INTRODUCTION
The political philosophy of Thomas Hobbes is often
misunderstood or oversimplified. The two most well-known
aspects of his philosophy (the condition of man in his pre-political
state of nature and the nature of sovereign power) are not properly
connected to show the unity of his thought. Instead, focus on
man’s life in the former as poor, nasty, brutish and short presents
an overly crude psychology of man;1 whereas focus in the latter on
the omnipotence of sovereign power creates the misleading
impression of the hapless citizen-subject caught in the grip of brute
power against which there is no recourse and no escape.2
However, systematic study shows that Hobbes’s political
philosophy has a sophisticated underlying unity and coherence. At
the heart of this unity is Hobbes’s utilitarian consequentialist ethic.
1. For such a view of Hobbes’s state of nature, see LINDA S. BISHAI,
FORGETTING OURSELVES: SECESSION AND THE (IM)POSSIBILITY OF TERR ITORIAL
IDENTITY 73 (2004).
2. For such a discussion of the notion of sovereign power, see James H.
Read, Thomas Hobbes: Power in the State of Nature, Power in Civil Society, 23
POLITY 505 (1991).
2012] DECONSTRUCTING HOBBES 817
Hobbes’s views on the following will be utilized to demonstrate
how consequentialism imbues and unifies his philosophy: the nature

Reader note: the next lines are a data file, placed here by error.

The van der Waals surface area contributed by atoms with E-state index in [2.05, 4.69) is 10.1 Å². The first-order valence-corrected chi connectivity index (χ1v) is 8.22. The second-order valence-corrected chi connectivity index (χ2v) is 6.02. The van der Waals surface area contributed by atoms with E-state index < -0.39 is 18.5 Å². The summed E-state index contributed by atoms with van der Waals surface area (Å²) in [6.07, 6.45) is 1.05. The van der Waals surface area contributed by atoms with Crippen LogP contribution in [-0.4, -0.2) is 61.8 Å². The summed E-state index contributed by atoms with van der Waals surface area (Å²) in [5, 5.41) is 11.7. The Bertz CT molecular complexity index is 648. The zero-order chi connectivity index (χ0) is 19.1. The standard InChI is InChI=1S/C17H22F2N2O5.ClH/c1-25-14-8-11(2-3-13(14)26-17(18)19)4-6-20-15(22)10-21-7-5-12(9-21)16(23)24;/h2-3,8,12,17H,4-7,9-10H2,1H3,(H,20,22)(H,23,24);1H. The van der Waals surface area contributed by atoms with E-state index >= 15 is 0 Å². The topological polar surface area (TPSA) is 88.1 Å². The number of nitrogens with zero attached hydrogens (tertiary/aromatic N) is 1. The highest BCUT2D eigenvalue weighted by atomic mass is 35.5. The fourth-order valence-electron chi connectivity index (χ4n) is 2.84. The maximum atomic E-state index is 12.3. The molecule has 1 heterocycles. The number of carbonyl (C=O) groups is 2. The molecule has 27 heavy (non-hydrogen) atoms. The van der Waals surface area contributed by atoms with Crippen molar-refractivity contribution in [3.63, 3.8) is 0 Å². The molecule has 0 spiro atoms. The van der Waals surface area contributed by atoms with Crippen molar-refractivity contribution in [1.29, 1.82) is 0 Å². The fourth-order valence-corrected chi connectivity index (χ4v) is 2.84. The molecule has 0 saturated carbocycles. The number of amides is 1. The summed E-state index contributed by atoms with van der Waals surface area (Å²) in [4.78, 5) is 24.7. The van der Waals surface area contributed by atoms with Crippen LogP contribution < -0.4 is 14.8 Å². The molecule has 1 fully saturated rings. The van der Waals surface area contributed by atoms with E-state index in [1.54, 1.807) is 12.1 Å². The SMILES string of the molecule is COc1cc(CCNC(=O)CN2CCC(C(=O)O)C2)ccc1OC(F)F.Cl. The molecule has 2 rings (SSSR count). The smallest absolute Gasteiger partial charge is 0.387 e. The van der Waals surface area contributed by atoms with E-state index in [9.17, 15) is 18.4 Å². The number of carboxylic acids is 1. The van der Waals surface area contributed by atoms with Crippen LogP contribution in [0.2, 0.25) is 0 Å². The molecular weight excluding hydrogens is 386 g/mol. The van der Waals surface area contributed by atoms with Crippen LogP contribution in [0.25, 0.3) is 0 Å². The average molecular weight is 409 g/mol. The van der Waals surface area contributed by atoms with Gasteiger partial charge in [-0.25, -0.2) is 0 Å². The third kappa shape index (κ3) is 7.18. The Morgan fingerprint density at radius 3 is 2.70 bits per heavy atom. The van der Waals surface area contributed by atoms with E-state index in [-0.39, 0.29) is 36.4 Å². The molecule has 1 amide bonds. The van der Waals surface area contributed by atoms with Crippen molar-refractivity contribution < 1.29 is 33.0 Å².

of political society; the scope of sovereign obligation; the theory of
the divine covenant; the duties of the sovereign; the state of nature;
and rights and obligations of people and the sovereign in civil
society.
I. HOBBES AND CONSEQUENTIALISM
It is the consequentialist impulses of Hobbes’s political
philosophy that give it its underlying unity and coherence, and
which have been neglected all too often. In order to explain this it
will be necessary to reconstruct the principal elements of Hobbes’s
political philosophy in the ensuing sections.
Hobbes’s thought anticipates several strands of contemporary
consequentialism. Although this is not the focus of this Article, it is
helpful to describe these strands in order to understand how they
bring unity and coherence to Hobbes’s doctrine as a whole.
The cardinal postulate of consequentialism is that values exist
independently of morality. Although morality is largely focused on
evaluations of agents and of character, consequentialist evaluations
focus on situations and outcomes. Thus, if an action produces a
desirable result in a given situation, then the act is “good.”3 An
important feature of consequentialism is the idea that the value of a
particular course of action is determined from an agent-neutral
perspective.4 An agent-neutral perspective is derived from the
viewpoint of society as a whole, whereas an agent-relative
perspective is derived from the viewpoint of a particular individual.5
Since values are assessed purely in accordance with the
consequences of actions, they are essentially instrumental and non-
moral in character. 6
There are several distinct branches or “schools” of
consequentialism, such as welfare consequentialism,7 rule
consequentialism,8 act consequentialism,9 and utilitarianism.10
However, all consequentialist approaches are based on theories of
the intrinsic and incommensurable value of outcomes generated
3. TIM MULGAN, THE DEMANDS OF CONSEQUENTIALISM 3 (2001).
4. Stephen L. Darwall, Introduction, in CONSEQUENTIALISM 2 (Stephen L.
Darwall ed., 2003).
5. See id. at 1.
6. Id. at 2.
7. See infra Part I.A.
8. See infra Part I.B.
9. See infra Part I.C.
10. See infra Part I.A.